Nutrition  Facts

Serving Size 1 egg (50g)

Servings Per Container 12

Amount Per Serving

Calories 70

Calories from Fat 45

 

% Daily Value*

Total Fat 5g

8%

     Saturated Fat 1.5g

8%

     Polyunsaturated Fat 1g

 

     Monounsaturated Fat 2g

 

Trans Fat 0g

 

Cholesterol 185mg

60%

Sodium 70mg

3%

Potassium 70mg

2%

Total Carbohydrate 0g

0%

Protein 6g

13%

Vitamin A 6%

Vitamin C 0%

Calcium 2%

Iron 4%

Vitamin D 10%

Thiamin 0%

Riboflavin 10%

Vitamin B6 4%

Folate 6%

Vitamin B12 8%

Phosphorus 10%

Zinc 4%

         

Nutrition  Facts

Serving Size 1/2 tsp (2.5mL)

 

Amount Per Serving

Calories 0

Calories from Fat 0

 

% Daily Value*

Total Fat 0g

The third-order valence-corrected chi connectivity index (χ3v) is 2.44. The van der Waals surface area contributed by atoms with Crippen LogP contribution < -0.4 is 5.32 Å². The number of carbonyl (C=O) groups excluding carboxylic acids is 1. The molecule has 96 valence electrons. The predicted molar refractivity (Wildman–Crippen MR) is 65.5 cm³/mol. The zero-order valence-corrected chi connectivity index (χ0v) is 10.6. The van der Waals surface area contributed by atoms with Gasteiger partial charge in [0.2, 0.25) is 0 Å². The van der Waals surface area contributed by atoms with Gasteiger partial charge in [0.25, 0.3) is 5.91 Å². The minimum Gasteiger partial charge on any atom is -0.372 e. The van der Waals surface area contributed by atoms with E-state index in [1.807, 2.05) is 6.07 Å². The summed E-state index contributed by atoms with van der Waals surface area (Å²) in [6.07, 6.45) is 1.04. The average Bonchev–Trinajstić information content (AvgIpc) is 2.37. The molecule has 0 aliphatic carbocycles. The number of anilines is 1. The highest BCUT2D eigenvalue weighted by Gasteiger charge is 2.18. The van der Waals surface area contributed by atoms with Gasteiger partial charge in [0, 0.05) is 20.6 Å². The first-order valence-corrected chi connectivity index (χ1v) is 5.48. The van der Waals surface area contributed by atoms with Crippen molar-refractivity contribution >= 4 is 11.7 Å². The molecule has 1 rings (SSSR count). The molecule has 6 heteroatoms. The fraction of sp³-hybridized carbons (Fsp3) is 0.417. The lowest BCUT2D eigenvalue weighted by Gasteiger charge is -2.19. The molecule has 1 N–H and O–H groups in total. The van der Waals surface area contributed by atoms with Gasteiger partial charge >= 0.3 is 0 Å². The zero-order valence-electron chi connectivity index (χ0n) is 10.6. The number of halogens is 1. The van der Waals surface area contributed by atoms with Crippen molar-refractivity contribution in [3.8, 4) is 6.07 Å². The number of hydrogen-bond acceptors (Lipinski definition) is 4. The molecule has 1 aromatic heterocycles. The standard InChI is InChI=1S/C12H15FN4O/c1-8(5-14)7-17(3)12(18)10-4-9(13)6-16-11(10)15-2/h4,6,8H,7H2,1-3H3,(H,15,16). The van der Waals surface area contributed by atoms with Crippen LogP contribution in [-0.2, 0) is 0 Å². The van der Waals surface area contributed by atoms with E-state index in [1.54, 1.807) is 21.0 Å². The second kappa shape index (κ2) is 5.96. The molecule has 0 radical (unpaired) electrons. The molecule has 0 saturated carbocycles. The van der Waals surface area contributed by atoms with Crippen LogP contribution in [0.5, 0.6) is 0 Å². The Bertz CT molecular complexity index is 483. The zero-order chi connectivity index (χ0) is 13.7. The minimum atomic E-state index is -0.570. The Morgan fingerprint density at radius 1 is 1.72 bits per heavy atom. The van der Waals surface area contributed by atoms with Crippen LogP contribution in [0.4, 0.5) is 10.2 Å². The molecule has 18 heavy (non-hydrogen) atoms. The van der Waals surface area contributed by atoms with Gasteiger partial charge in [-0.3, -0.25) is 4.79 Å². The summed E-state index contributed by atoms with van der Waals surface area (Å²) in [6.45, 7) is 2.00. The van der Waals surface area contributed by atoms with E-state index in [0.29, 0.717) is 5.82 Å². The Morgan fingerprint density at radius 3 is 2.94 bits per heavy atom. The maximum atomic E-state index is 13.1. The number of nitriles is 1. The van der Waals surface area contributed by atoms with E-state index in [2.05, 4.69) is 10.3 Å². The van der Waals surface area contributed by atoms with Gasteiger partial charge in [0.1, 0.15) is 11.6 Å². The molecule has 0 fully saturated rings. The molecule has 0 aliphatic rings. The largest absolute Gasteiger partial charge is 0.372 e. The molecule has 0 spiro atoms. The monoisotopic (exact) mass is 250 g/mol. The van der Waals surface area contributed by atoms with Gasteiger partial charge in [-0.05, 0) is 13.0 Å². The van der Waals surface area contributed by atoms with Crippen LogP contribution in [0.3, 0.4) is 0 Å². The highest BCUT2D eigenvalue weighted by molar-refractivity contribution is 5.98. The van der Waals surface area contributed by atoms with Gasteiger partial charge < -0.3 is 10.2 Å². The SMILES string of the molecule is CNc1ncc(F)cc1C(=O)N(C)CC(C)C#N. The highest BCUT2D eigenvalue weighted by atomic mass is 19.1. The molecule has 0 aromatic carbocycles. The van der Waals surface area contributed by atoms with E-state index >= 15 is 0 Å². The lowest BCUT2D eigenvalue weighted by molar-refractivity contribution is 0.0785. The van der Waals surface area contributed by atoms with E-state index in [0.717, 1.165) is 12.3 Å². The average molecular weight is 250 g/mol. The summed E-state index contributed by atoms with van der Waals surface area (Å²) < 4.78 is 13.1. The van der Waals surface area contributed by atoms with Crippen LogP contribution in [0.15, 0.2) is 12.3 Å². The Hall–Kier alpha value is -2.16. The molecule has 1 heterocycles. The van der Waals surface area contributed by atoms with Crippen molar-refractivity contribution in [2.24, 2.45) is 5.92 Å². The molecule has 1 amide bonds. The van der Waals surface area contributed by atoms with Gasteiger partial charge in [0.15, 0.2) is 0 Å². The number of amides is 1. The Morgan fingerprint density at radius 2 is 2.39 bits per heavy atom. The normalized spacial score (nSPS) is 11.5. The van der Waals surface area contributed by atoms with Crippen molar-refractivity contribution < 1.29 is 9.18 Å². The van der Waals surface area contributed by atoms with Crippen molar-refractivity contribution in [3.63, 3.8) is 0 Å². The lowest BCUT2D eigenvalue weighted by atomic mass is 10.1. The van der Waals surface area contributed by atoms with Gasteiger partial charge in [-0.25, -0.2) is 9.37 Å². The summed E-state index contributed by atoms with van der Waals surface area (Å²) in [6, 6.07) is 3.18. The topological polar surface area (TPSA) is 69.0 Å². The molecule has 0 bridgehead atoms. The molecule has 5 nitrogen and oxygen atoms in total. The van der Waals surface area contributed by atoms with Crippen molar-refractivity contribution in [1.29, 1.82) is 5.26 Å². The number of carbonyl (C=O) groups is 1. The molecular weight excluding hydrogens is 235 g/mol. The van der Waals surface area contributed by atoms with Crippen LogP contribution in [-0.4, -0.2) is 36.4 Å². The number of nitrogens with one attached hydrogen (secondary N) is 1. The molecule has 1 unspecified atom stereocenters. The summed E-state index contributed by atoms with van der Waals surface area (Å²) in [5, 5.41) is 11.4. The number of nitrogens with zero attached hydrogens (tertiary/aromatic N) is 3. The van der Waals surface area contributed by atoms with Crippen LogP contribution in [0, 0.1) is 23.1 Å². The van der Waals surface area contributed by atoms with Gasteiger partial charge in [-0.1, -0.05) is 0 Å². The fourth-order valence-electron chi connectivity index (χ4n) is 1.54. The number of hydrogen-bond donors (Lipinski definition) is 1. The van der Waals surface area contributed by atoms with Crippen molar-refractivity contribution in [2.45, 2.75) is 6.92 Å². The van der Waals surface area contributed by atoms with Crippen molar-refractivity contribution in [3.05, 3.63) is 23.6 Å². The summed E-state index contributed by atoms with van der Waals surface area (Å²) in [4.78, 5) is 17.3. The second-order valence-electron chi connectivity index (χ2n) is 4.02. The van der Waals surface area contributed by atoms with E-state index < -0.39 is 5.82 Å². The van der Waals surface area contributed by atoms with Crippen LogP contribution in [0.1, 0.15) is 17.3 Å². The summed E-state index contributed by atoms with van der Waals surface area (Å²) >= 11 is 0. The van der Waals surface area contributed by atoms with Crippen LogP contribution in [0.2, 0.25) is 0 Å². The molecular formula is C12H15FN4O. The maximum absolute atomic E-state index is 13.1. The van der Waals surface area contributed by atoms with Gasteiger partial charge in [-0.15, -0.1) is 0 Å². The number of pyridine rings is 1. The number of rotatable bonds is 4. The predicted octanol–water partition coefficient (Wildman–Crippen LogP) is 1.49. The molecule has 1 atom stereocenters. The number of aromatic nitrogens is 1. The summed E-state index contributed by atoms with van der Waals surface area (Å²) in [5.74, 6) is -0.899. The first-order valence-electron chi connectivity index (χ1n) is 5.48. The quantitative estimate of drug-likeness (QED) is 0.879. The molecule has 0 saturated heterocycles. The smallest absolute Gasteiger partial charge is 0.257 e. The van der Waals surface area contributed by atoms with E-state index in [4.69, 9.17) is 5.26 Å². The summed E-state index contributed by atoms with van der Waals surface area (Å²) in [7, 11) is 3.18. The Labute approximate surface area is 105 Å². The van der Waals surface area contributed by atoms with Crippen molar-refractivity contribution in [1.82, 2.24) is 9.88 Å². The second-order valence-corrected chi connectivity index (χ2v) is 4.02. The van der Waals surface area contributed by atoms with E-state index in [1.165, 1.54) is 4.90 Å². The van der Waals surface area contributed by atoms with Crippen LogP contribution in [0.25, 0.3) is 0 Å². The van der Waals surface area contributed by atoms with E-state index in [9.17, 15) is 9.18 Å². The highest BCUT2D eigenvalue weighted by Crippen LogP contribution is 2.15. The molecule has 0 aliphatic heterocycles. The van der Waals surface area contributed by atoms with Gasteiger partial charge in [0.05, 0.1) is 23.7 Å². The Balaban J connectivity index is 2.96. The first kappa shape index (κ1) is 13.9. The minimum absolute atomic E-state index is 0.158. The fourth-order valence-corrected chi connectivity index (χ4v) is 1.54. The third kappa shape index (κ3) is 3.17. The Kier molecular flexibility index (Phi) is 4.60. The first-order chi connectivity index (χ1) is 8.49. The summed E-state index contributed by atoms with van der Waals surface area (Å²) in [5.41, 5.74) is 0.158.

0%

Trans Fat 0g

 

Cholesterol 0mg

0%

Sodium 160mg

6%

Total Carbohydrate 100mg

0%

Protein 310mg

 

Vitamin A 0%

Vitamin C 0%

Calcium 0%

Iron 0%

         

 

1.             Danielle notices that protein is measured differently on the two Nutrition Facts labels. Knowing that 1 gram = 1000 milligrams, what can Danielle learn about the protein quantity of one serving of liquid amino acid as compared to one whole egg?

2.             Approximately how many teaspoons of liquid amino acid would Danielle need to eat every day to receive the amount of protein in one egg? (Notice that the nutrition information for this product is for a ½ teaspoon serving.)

3.             Looking at the Nutrition Facts label, what other important nutrients besides protein will Danielle find in an egg that are not present in her amino acid supplement?

4.             What is the sodium content of an egg compared to one serving of the liquid amino acid product?

5.             According to information in this chapter, what is the safest way for Danielle to obtain the protein and amino acids she needs? Why?

6.             What precautions should Danielle take regarding the use of amino acid supplements?